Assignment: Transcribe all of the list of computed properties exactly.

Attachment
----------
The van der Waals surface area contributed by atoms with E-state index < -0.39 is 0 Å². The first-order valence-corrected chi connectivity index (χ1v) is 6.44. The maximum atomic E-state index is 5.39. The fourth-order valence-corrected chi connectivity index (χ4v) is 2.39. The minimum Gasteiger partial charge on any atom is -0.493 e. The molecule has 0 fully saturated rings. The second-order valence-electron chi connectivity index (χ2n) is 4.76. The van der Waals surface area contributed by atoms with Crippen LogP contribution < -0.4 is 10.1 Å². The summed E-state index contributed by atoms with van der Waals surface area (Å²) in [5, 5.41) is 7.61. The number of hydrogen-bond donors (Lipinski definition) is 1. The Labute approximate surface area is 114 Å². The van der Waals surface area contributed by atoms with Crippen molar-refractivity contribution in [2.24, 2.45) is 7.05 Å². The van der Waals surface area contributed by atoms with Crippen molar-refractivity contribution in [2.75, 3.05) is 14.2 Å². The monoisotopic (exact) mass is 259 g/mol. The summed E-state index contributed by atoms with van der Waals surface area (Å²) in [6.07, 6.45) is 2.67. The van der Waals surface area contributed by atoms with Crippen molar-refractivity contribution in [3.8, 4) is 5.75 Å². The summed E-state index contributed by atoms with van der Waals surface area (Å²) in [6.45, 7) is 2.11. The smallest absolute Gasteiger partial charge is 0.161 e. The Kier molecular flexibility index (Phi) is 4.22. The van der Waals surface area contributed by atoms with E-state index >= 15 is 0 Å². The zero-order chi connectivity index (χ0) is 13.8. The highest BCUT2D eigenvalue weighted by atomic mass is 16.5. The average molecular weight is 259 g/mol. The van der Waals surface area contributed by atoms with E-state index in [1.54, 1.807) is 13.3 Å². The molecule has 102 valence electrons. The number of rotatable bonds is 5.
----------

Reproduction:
The van der Waals surface area contributed by atoms with E-state index < -0.39 is 0 Å². The first-order valence-corrected chi connectivity index (χ1v) is 6.44. The maximum atomic E-state index is 5.39. The fourth-order valence-corrected chi connectivity index (χ4v) is 2.39. The minimum Gasteiger partial charge on any atom is -0.493 e. The molecule has 0 fully saturated rings. The second-order valence-electron chi connectivity index (χ2n) is 4.76. The van der Waals surface area contributed by atoms with Crippen LogP contribution < -0.4 is 10.1 Å². The summed E-state index contributed by atoms with van der Waals surface area (Å²) in [5, 5.41) is 7.61. The number of hydrogen-bond donors (Lipinski definition) is 1. The Labute approximate surface area is 114 Å². The van der Waals surface area contributed by atoms with Crippen molar-refractivity contribution in [2.24, 2.45) is 7.05 Å². The van der Waals surface area contributed by atoms with Crippen molar-refractivity contribution in [2.75, 3.05) is 14.2 Å². The monoisotopic (exact) mass is 259 g/mol. The summed E-state index contributed by atoms with van der Waals surface area (Å²) in [6.07, 6.45) is 2.67. The van der Waals surface area contributed by atoms with Crippen molar-refractivity contribution in [3.8, 4) is 5.75 Å². The summed E-state index contributed by atoms with van der Waals surface area (Å²) in [6.45, 7) is 2.11. The smallest absolute Gasteiger partial charge is 0.161 e. The Kier molecular flexibility index (Phi) is 4.22. The van der Waals surface area contributed by atoms with E-state index >= 15 is 0 Å². The zero-order chi connectivity index (χ0) is 13.8. The highest BCUT2D eigenvalue weighted by atomic mass is 16.5. The average molecular weight is 259 g/mol. The van der Waals surface area contributed by atoms with E-state index in [1.54, 1.807) is 13.3 Å². The molecule has 102 valence electrons. The number of rotatable bonds is 5.